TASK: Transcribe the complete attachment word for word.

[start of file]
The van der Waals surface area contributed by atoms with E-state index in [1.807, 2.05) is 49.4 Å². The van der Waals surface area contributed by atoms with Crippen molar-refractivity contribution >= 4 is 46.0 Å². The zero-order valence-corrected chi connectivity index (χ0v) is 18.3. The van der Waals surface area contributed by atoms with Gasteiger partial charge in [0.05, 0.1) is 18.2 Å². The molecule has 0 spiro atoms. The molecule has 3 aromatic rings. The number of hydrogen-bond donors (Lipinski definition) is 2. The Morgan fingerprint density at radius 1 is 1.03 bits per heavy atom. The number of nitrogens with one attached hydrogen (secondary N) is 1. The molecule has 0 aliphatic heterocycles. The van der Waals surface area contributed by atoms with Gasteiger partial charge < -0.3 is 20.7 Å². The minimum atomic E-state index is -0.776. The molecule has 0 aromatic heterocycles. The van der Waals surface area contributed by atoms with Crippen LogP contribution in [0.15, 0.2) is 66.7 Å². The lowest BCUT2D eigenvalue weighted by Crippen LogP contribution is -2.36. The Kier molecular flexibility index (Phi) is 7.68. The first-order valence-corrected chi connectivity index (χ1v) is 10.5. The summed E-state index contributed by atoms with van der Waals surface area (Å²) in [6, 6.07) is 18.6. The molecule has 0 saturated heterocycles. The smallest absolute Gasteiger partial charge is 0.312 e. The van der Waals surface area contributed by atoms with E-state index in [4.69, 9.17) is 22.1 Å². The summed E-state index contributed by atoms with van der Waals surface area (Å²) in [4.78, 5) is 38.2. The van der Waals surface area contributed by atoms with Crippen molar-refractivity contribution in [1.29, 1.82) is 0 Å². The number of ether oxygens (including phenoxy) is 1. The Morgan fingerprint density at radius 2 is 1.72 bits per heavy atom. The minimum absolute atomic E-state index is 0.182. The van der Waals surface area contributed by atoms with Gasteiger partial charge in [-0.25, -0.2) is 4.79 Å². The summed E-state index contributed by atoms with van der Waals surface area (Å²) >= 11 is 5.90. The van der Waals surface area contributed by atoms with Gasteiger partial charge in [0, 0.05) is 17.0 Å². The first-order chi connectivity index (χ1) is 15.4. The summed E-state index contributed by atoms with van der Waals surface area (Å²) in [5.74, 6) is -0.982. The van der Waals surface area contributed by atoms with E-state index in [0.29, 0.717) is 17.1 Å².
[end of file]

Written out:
The van der Waals surface area contributed by atoms with E-state index in [1.807, 2.05) is 49.4 Å². The van der Waals surface area contributed by atoms with Crippen molar-refractivity contribution >= 4 is 46.0 Å². The zero-order valence-corrected chi connectivity index (χ0v) is 18.3. The van der Waals surface area contributed by atoms with Gasteiger partial charge in [0.05, 0.1) is 18.2 Å². The molecule has 0 spiro atoms. The molecule has 3 aromatic rings. The number of hydrogen-bond donors (Lipinski definition) is 2. The Morgan fingerprint density at radius 1 is 1.03 bits per heavy atom. The number of nitrogens with one attached hydrogen (secondary N) is 1. The molecule has 0 aliphatic heterocycles. The van der Waals surface area contributed by atoms with Gasteiger partial charge < -0.3 is 20.7 Å². The minimum atomic E-state index is -0.776. The molecule has 0 aromatic heterocycles. The van der Waals surface area contributed by atoms with Crippen LogP contribution in [0.15, 0.2) is 66.7 Å². The lowest BCUT2D eigenvalue weighted by Crippen LogP contribution is -2.36. The Kier molecular flexibility index (Phi) is 7.68. The first-order valence-corrected chi connectivity index (χ1v) is 10.5. The summed E-state index contributed by atoms with van der Waals surface area (Å²) in [6, 6.07) is 18.6. The molecule has 0 saturated heterocycles. The smallest absolute Gasteiger partial charge is 0.312 e. The van der Waals surface area contributed by atoms with E-state index in [4.69, 9.17) is 22.1 Å². The summed E-state index contributed by atoms with van der Waals surface area (Å²) in [4.78, 5) is 38.2. The van der Waals surface area contributed by atoms with Crippen molar-refractivity contribution in [1.29, 1.82) is 0 Å². The number of ether oxygens (including phenoxy) is 1. The Morgan fingerprint density at radius 2 is 1.72 bits per heavy atom. The minimum absolute atomic E-state index is 0.182. The van der Waals surface area contributed by atoms with Gasteiger partial charge in [-0.25, -0.2) is 4.79 Å². The summed E-state index contributed by atoms with van der Waals surface area (Å²) >= 11 is 5.90. The van der Waals surface area contributed by atoms with Gasteiger partial charge in [0, 0.05) is 17.0 Å². The first-order chi connectivity index (χ1) is 15.4. The summed E-state index contributed by atoms with van der Waals surface area (Å²) in [5.74, 6) is -0.982. The van der Waals surface area contributed by atoms with E-state index in [0.29, 0.717) is 17.1 Å².